Newspaper Advertising

Advertising is intimately involved in the significant growth of newspapers as a part of mass media. In 1883, Yukichi Fukuzawa, the founder of Jiji Shimpo, published a “Letter to the Merchants” in which he was among the earliest to discuss the benefits of newspaper advertising and, at the same time, to explain how necessary advertising was for newspaper operations. Soon after, newspaper advertising agencies began sprouting up in Fukuzawa’s neighborhood.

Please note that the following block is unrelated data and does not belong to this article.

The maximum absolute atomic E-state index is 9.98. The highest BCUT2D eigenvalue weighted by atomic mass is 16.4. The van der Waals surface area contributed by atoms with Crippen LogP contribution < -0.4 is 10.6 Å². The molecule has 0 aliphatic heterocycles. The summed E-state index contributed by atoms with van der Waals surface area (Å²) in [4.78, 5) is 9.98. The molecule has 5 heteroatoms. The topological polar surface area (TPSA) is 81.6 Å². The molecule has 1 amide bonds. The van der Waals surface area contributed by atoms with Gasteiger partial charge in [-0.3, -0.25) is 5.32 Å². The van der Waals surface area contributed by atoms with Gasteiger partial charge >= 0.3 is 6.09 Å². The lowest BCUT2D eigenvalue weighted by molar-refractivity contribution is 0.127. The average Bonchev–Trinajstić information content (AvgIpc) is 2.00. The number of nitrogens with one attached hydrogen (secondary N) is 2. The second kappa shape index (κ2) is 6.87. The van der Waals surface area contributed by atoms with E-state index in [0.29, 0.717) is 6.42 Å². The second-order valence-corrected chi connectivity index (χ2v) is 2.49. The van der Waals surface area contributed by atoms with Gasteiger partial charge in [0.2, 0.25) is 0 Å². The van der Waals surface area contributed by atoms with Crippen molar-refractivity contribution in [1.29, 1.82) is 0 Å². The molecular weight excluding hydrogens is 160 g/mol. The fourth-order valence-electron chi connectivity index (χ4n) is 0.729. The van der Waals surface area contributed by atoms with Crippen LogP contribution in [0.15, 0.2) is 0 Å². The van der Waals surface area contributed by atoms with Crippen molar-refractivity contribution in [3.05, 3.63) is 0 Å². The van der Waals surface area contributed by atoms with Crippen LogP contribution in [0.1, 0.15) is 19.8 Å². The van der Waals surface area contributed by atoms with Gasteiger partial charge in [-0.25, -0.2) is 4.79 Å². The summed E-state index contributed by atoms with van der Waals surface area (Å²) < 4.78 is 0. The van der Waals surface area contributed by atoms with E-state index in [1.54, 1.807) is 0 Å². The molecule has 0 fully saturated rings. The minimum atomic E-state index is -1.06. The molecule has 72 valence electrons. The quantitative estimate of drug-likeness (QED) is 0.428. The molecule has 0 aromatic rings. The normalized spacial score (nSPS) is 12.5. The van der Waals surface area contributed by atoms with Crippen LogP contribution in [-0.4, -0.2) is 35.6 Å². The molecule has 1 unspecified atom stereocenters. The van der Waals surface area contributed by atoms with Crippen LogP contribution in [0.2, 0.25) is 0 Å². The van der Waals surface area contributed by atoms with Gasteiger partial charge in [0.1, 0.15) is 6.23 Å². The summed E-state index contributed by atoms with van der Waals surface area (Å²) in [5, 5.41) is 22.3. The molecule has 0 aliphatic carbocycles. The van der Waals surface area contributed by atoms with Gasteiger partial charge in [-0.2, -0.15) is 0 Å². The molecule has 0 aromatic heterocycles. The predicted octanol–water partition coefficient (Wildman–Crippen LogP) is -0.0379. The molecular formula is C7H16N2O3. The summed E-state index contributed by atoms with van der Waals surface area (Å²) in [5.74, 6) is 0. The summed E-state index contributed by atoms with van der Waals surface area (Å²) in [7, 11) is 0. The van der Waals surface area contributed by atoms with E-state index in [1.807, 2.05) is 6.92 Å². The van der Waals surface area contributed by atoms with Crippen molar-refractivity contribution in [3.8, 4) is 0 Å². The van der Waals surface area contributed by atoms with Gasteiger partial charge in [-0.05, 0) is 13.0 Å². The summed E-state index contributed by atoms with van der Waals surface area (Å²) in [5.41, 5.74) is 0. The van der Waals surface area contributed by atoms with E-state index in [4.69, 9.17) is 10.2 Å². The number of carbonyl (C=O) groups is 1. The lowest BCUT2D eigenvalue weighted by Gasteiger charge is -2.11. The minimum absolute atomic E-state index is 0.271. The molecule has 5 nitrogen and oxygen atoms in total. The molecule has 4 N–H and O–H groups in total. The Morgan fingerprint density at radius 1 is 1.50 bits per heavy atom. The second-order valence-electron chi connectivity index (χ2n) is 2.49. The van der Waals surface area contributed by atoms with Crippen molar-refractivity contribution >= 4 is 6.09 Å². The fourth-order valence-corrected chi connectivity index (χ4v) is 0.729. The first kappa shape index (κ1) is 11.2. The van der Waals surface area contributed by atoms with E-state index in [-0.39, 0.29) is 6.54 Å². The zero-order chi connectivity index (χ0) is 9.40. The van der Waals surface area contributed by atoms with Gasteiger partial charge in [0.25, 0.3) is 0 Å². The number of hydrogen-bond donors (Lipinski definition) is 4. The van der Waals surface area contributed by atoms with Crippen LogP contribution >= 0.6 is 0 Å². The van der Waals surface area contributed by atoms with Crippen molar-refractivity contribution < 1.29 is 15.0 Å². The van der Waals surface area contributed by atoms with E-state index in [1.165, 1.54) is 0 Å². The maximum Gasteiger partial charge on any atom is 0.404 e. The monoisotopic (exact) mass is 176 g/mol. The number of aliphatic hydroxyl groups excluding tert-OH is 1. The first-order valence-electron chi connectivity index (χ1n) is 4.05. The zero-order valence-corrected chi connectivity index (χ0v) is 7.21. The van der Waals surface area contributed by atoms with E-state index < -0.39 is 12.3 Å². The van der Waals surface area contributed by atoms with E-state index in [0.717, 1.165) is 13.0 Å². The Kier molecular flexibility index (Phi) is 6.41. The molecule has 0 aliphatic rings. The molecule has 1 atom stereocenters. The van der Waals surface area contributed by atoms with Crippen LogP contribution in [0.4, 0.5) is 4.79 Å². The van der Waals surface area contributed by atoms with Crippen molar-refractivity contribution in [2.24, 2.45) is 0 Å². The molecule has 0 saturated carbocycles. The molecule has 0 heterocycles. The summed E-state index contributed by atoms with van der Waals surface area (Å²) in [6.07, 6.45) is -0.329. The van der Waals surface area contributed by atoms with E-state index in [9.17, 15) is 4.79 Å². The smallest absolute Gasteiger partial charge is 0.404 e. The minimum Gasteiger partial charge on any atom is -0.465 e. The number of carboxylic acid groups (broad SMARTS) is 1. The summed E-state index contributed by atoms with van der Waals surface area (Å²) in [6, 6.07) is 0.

After the Sino-Japanese War and the Russo-Japanese War, the number of news articles in newspapers increased, and the earlier distinction between elite and recreational newspapers began to blur as newspapers grew into a medium for the masses. Driven by a stable supply of consumer goods and economic growth, the volume of newspaper advertising grew, while large-size advertisements also took hold. Newspaper advertising also experimented in various ways with expression, finding that series and well-designed advertisements attracted people’s attention. In the Meiji period, newspaper advertisers were primarily in medicines, books, and cosmetics. From the Taisho period onward, however, advertising for things like food, beverages, and cars figured prominently in the pages of newspapers. As this shows, newspaper advertising is perhaps the form of advertising that best reflects the transformation of commerce and industry in modern Japan.

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